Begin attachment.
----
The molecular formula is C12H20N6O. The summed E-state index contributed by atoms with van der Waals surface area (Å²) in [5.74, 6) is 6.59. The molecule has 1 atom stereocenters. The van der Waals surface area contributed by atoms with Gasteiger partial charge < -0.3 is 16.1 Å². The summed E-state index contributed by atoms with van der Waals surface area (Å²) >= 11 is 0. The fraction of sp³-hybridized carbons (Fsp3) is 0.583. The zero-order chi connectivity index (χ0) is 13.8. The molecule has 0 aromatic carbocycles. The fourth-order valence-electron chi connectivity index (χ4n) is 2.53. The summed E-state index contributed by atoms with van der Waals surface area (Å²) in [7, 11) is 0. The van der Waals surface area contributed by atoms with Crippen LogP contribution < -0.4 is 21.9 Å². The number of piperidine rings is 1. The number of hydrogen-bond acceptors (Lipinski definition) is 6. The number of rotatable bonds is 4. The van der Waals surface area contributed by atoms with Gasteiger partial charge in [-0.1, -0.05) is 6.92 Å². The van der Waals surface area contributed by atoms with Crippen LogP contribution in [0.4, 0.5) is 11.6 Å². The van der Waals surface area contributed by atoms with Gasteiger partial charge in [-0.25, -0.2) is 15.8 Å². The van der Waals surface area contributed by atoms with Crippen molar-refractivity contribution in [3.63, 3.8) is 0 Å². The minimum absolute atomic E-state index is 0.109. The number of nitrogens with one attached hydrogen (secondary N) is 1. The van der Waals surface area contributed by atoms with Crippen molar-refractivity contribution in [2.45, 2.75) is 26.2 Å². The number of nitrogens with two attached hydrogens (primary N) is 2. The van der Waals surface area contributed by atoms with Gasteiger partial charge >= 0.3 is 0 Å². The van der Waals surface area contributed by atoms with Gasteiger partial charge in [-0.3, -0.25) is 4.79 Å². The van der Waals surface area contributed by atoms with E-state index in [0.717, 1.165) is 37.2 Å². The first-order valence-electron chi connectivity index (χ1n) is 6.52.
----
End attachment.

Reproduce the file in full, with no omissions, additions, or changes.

The molecular formula is C12H20N6O. The summed E-state index contributed by atoms with van der Waals surface area (Å²) in [5.74, 6) is 6.59. The molecule has 1 atom stereocenters. The van der Waals surface area contributed by atoms with Gasteiger partial charge < -0.3 is 16.1 Å². The summed E-state index contributed by atoms with van der Waals surface area (Å²) >= 11 is 0. The fraction of sp³-hybridized carbons (Fsp3) is 0.583. The zero-order chi connectivity index (χ0) is 13.8. The molecule has 0 aromatic carbocycles. The fourth-order valence-electron chi connectivity index (χ4n) is 2.53. The summed E-state index contributed by atoms with van der Waals surface area (Å²) in [7, 11) is 0. The van der Waals surface area contributed by atoms with Crippen LogP contribution < -0.4 is 21.9 Å². The number of piperidine rings is 1. The number of hydrogen-bond acceptors (Lipinski definition) is 6. The number of rotatable bonds is 4. The van der Waals surface area contributed by atoms with Gasteiger partial charge in [-0.1, -0.05) is 6.92 Å². The van der Waals surface area contributed by atoms with Crippen LogP contribution in [0.4, 0.5) is 11.6 Å². The van der Waals surface area contributed by atoms with Gasteiger partial charge in [-0.25, -0.2) is 15.8 Å². The van der Waals surface area contributed by atoms with Crippen molar-refractivity contribution in [3.63, 3.8) is 0 Å². The minimum absolute atomic E-state index is 0.109. The number of nitrogens with one attached hydrogen (secondary N) is 1. The van der Waals surface area contributed by atoms with Crippen molar-refractivity contribution in [2.45, 2.75) is 26.2 Å². The number of nitrogens with two attached hydrogens (primary N) is 2. The van der Waals surface area contributed by atoms with Gasteiger partial charge >= 0.3 is 0 Å². The van der Waals surface area contributed by atoms with Gasteiger partial charge in [-0.3, -0.25) is 4.79 Å². The van der Waals surface area contributed by atoms with E-state index in [0.717, 1.165) is 37.2 Å². The first-order valence-electron chi connectivity index (χ1n) is 6.52.